In the winter, readings usually hover about 10 degrees below freezing, not like western Canada, where it can plunge to minus 30 or 40, and the wind whistling across the prairies can make it feel like -50 or worse.  It can get hot in the summer, and cold and snowy in the winter, but not for long.  The area is so unexciting that even the weather gets bored, and moves on.

We generally get just enough rain in the warm months to feed the crops, not cascading off the mountains and washing us into North Dakota.  Kitchener is near enough to the Great Lakes that they moderate our temperatures, but far enough away that we are not inundated with snow.  We get enough to provide spring watering for farmers but not so much that we have to exit buildings from second, or third, floor windows.

We are not subject to monsoons, or tsunamis.  The tail end of an occasional hurricane blows this far north and inland, like last fall’s Superstorm, but rarely causes much damage.  We do experience the infrequent tornado.  I once drove within a quarter-mile of one, on my way to visit my parents.  It snapped a few tree branches off and swirled a couple of wheat fields, but wasn’t at all like the half-mile-wide, twenty-mile-long swaths that march though Kansas.

We get the occasional temblor from Montreal, or Ohio, if they’re fracking for natural gas.  Just enough to rattle dishes, but no real earthquakes of our own.

We manage to find all kinds of things to bitch about area politics and politicians, because it’s a game we don’t want to miss.  Compared to other spots on the globe, local politics is bland and boring.  We don’t have oppressive regimes like Cuba, Iran, North Korea or China.  We are caught at the edge of the World meltdown, but our Pols still guide us better than the 23-party, can’t-get-a-decision-made, coalition in Italy, or the fiscal ineptitude of Ireland or Greece.

We escape the polarization of the U.S.A., probably because most far-out opinions are not expressed, and are ignored, not fought about, when they are.  While we appreciate America being the world’s policeman, our tiny, under-supplied Army leaves us money to provide health care for our citizens.  This is socialism, not Communism.  If it’s good enough for the Swedes, it’s good enough for us.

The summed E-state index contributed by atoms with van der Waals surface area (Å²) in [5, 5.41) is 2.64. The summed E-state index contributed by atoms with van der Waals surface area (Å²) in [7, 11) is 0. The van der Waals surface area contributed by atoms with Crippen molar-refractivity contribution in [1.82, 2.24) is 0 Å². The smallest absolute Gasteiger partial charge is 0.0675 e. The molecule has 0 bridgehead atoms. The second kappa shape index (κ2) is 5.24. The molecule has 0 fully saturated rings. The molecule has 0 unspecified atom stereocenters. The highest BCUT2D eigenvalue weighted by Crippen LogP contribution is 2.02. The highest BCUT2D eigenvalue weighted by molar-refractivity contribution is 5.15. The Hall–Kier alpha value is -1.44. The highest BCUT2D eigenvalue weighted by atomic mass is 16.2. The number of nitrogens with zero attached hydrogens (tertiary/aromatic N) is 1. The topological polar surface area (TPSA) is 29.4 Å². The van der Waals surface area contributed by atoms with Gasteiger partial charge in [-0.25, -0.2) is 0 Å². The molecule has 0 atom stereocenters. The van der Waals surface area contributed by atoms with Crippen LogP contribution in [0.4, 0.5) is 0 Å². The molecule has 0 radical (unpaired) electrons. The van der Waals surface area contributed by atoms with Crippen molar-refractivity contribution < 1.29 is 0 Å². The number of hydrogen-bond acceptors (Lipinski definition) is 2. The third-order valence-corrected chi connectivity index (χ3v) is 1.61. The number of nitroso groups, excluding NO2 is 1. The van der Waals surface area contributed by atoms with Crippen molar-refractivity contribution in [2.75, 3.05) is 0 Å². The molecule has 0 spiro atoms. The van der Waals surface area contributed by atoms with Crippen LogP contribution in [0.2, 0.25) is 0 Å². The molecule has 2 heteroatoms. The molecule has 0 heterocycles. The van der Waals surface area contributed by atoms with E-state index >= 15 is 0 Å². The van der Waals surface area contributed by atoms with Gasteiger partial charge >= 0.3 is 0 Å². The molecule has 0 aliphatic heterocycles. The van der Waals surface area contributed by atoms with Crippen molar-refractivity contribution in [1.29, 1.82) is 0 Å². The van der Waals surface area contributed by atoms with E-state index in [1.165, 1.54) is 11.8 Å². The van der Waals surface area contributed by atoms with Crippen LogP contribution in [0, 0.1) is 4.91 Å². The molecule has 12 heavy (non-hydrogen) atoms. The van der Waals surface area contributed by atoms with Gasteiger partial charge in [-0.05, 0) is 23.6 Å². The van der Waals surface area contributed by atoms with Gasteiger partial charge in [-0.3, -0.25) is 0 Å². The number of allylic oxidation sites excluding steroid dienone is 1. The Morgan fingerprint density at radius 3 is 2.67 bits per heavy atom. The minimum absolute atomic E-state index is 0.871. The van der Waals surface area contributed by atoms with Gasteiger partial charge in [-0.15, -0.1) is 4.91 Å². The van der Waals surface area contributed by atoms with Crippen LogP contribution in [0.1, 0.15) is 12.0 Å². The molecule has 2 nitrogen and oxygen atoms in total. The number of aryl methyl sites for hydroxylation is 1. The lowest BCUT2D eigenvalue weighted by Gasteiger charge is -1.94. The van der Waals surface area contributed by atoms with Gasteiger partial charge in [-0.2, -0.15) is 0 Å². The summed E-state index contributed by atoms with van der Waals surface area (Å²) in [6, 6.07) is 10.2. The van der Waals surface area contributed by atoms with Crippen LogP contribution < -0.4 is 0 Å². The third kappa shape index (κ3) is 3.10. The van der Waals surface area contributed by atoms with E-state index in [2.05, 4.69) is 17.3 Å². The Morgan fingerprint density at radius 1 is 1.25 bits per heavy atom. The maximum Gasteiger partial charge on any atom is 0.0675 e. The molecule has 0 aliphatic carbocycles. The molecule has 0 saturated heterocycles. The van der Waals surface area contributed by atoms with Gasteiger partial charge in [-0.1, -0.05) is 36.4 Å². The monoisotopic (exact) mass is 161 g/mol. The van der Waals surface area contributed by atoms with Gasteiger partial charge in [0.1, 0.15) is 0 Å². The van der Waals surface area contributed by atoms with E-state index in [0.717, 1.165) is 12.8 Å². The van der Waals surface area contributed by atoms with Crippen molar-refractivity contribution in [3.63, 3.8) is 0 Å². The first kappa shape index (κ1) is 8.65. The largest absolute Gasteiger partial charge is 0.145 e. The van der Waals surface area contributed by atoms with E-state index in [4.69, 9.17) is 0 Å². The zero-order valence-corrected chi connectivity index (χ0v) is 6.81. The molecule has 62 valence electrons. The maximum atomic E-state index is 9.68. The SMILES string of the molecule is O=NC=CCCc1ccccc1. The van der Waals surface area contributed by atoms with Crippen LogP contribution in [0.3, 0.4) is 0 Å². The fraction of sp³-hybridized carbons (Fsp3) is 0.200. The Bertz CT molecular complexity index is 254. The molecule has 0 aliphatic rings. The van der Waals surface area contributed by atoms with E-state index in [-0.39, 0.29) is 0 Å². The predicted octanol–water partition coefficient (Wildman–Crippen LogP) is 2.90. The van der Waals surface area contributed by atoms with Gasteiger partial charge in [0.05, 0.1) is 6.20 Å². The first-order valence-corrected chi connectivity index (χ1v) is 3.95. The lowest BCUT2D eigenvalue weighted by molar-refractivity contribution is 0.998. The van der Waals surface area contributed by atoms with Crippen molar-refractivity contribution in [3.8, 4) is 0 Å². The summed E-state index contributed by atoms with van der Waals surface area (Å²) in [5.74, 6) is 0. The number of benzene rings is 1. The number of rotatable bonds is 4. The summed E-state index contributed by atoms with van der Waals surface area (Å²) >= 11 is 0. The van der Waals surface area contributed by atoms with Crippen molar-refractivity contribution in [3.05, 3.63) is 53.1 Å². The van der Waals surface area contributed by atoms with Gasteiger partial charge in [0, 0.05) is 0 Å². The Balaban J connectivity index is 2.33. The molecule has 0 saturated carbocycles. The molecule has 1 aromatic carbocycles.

Religiously and morally, it’s pretty much live and let live.  Jews, Muslims, Christians and Shintoists all live in the same communities.  No-one wants to force their beliefs onto others or drive non-believers from town.  Of course, we all hate the Jehovah’s Witnesses, especially when they ignore the Do Not Ring Bell sign early Saturday morning, when we’re trying to sleep off Friday night.

Abortion and gay marriage are both permitted, although it’s more like just ignored.  There are those who are disturbed by both, but there are others, just as numerous, for whom the removal would be just as disturbing.

All in all, I live in Goldilocks-land, not too hot, not too cold, not too bland, not too exciting, a bit of everything, but not too much of anything.  Come and visit us when you can.  Keep Ontario green; bring money.

Dichotomy

Easy!  Easy!  It’s still not an English lesson, just a rant about the differences between the Twin Cities where I live.  I live in Kitchener, Ontario.  I am proud to live in Kitchener.  I tell people I live in Kitchener.  I don’t say K/W.  I don’t say Kitchener/Waterloo, and I don’t say Region of Waterloo, which comprises all of, what used to be the entire Waterloo County.

Sparklebumps lives in the Minnesota twin cities.  I don’t know how much, if any, differences there are between the two.  Here, the differences can be seen from space.  Several name-changes ago, Kitchener and Waterloo were just small villages, five miles apart.  Each has grown until Waterloo now perches like a boil on the northern ass of Kitchener.  Kitchener has better than three times the population of Waterloo.  There are several reasons for Kitchener’s greater growth, but the biggest one is, that’s where the jobs were.

The two cities share the same tourist-trapping cowpaths streets, but almost nothing else.  Things are slowly changing, but Waterloo is white-collar, and Kitchener is blue-collar.  Business owners, managers and supervisors lived in Waterloo.  The serfs and peons resided in Kitchener.  Waterloo has two universities, and has been the birthplace of four large insurance companies.  Until recently, Kitchener has been where the factories are.  We have a world-famous Community College that’s as big as their university, but still….Community College?!